5 types of ASX shares to buy for high inflation times: expert

Five guys in suits wearing brightly coloured masks, they are corporate superheroes.Five guys in suits wearing brightly coloured masks, they are corporate superheroes.

Even though stock markets might be looking ahead to a pause in interest rate hikes, the real world is still grappling with stubbornly high inflation.

The yearly increase in Australia’s consumer price index stands at 7.8%, which is far higher than what the Reserve Bank would like.

It also means that $100 in your wallet one year ago now only has $92.20 of spending power.

Fidelity International investment director Tom Stevenson is worried about the longer-term consequences.

“It’s a worrying reminder that, when the dust has settled, we may find ourselves in an ongoing environment of higher structural inflation,” Stevenson said in the UK’s The Telegraph.

“Even a mildly inflationary environment can be a tricky one for investors to navigate.”

Inflation is a corrosive ‘tax’ on your investment returns

As well as the obvious cost-of-living pressures imposed on everyday consumers, high inflation is also an “insidious tax” on investors.

A simple reverse application of The Rule of 72 quickly shows how inflation eats into capital, according to Stevenson.

“Divide the expected rate of inflation into 72 and the answer indicates how many years it will take to halve your real, inflation-adjusted purchasing power,” he said.

“At 6%, it will only take 12 years. That 25-year retirement you are hoping for might halve your real wealth twice.”

That means that the first priority for investors in 2023 is to minimise the gap between investment returns and the rate of inflation.

“Keep the difference to 3% and the halving of your real wealth will take 24 years. At 2% the reduction will take 36 years,” said Stevenson.

“Reduce it to zero and, self-evidently, you will keep your head above water in real terms.”

Then obviously you want to earn an investment return on top of this break-even point.

These are the rocks to look under

So where are you going to find an asset to reliably bring back at least 7.8% per annum?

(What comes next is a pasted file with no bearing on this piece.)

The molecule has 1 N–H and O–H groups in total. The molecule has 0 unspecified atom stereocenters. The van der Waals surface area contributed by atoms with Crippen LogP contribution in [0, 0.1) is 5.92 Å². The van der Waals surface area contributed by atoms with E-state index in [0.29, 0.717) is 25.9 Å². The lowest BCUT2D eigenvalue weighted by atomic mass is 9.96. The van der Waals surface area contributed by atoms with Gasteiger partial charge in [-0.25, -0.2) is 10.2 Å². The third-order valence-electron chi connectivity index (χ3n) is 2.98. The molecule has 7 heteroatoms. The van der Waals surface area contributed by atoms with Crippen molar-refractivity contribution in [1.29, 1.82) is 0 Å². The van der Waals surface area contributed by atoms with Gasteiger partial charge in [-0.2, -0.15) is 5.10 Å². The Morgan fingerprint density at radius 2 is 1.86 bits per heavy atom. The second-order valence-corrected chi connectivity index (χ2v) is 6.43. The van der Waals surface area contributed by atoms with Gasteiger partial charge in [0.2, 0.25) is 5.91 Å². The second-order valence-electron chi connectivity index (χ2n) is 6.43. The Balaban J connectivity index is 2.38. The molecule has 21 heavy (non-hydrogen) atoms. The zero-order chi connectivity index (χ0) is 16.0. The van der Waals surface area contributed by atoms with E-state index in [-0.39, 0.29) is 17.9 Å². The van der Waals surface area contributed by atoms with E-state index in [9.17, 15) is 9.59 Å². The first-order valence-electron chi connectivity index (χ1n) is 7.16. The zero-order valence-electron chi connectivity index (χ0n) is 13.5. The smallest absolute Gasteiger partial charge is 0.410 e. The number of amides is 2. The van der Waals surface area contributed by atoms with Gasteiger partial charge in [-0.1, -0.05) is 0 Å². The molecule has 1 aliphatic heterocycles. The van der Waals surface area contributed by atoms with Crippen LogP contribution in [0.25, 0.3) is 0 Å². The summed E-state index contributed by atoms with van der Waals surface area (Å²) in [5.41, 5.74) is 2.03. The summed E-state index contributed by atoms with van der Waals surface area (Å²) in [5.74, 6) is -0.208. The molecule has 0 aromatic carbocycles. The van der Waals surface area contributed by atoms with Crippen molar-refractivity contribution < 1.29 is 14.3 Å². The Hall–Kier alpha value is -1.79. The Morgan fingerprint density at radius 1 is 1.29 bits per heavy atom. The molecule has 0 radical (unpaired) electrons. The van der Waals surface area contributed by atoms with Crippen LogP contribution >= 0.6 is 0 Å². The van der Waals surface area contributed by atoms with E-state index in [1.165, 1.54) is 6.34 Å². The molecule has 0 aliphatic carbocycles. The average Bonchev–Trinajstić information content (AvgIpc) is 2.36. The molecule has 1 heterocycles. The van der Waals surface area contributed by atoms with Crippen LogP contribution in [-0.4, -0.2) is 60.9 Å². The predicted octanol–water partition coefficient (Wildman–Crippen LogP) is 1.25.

According to Stevenson, the first admission that investors need to make is that exceeding or even just matching inflation in the current environment will involve taking on some risk.

“Cash won’t cut it and fixed income investments like bonds will only be useful in spurts, as and when interest rates come down to tackle slowing growth. This year may be one of those, but longer-term I don’t expect bonds to be the answer,” he said.

“Even inflation-linked bonds offer only a partial solution.”

So turning to equities, Stevenson suggested seeking stocks living in one or more of five areas.

First is to invest in dividend-paying ASX shares.

“No chief executive wants to cut the pay-out to shareholders so dividends tend to be the more stable component of a share’s total return.”

Second is to focus on the finance and commodities sectors.

“A bank makes its profit in the gap between what it charges to lend you money and what it will pay you to borrow your cash. In a higher rate environment that gap is likely to be wider,” said Stevenson.

“Commodities, too, are often good performers in an inflationary environment, not least because higher prices for oil, gas, food and metals are often a contributor to inflation in the first place.”

Thirdly, take a look at “defensive” sectors producing goods and services consumers just can’t cut out. Stevenson suggested supermarkets and household product makers meet this criteria.

“Fourthly, look for companies with pricing power,” said Stevenson.

“These companies are more likely to be at either end of the scale — either luxury goods companies selling things to people that don’t know there’s a cost-of-living crisis or low-cost, feel-good providers like McDonald’s Corp (NYSW: MCD) for those that do.”

The final area to search for are businesses that are “part of the solution”.

“Inflation or not, people will continue to seek answers to the world’s problems. That might come in the form of a renewable energy company or a cloud computing business.”

The post 5 types of ASX shares to buy for high inflation times: expert appeared first on The Motley Fool Australia.

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